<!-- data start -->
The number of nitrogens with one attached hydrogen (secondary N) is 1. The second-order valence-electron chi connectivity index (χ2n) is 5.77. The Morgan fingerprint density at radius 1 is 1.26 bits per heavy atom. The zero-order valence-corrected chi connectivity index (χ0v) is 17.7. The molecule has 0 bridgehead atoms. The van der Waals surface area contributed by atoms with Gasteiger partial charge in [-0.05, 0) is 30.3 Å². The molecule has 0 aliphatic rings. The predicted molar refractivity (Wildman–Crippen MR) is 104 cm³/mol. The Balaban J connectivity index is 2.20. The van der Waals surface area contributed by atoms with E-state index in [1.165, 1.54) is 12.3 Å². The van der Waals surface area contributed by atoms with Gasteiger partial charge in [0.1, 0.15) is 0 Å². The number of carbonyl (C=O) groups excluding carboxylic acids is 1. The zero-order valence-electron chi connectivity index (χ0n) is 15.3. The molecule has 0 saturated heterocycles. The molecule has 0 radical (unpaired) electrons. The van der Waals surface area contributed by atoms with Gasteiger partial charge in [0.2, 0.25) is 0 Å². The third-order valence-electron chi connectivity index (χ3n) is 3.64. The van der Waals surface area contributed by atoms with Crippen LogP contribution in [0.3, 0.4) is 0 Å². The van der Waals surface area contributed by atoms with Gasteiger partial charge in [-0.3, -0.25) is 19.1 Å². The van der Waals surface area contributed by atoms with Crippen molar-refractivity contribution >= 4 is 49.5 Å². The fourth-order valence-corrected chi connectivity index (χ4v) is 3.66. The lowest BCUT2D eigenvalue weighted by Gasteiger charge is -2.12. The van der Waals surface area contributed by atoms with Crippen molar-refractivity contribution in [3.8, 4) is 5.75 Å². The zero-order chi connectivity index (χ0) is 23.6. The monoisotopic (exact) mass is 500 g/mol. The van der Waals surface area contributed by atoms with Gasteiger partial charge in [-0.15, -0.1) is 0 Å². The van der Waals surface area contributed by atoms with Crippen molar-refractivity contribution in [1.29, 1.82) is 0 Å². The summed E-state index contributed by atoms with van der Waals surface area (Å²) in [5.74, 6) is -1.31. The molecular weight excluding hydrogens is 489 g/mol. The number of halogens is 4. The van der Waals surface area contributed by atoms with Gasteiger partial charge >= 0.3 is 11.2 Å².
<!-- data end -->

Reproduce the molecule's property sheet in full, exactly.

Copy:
The number of nitrogens with one attached hydrogen (secondary N) is 1. The second-order valence-electron chi connectivity index (χ2n) is 5.77. The Morgan fingerprint density at radius 1 is 1.26 bits per heavy atom. The zero-order valence-corrected chi connectivity index (χ0v) is 17.7. The molecule has 0 bridgehead atoms. The van der Waals surface area contributed by atoms with Gasteiger partial charge in [-0.05, 0) is 30.3 Å². The molecule has 0 aliphatic rings. The predicted molar refractivity (Wildman–Crippen MR) is 104 cm³/mol. The Balaban J connectivity index is 2.20. The van der Waals surface area contributed by atoms with E-state index in [1.165, 1.54) is 12.3 Å². The van der Waals surface area contributed by atoms with Gasteiger partial charge in [0.1, 0.15) is 0 Å². The number of carbonyl (C=O) groups excluding carboxylic acids is 1. The zero-order valence-electron chi connectivity index (χ0n) is 15.3. The molecule has 0 saturated heterocycles. The molecule has 0 radical (unpaired) electrons. The van der Waals surface area contributed by atoms with Gasteiger partial charge in [0.2, 0.25) is 0 Å². The third-order valence-electron chi connectivity index (χ3n) is 3.64. The van der Waals surface area contributed by atoms with Crippen LogP contribution in [0.3, 0.4) is 0 Å². The van der Waals surface area contributed by atoms with Gasteiger partial charge in [-0.3, -0.25) is 19.1 Å². The van der Waals surface area contributed by atoms with Crippen molar-refractivity contribution >= 4 is 49.5 Å². The fourth-order valence-corrected chi connectivity index (χ4v) is 3.66. The lowest BCUT2D eigenvalue weighted by Gasteiger charge is -2.12. The van der Waals surface area contributed by atoms with Crippen molar-refractivity contribution in [3.8, 4) is 5.75 Å². The zero-order chi connectivity index (χ0) is 23.6. The monoisotopic (exact) mass is 500 g/mol. The van der Waals surface area contributed by atoms with Gasteiger partial charge in [-0.15, -0.1) is 0 Å². The van der Waals surface area contributed by atoms with Crippen molar-refractivity contribution in [1.29, 1.82) is 0 Å². The summed E-state index contributed by atoms with van der Waals surface area (Å²) in [5.74, 6) is -1.31. The molecular weight excluding hydrogens is 489 g/mol. The number of halogens is 4. The van der Waals surface area contributed by atoms with Gasteiger partial charge >= 0.3 is 11.2 Å².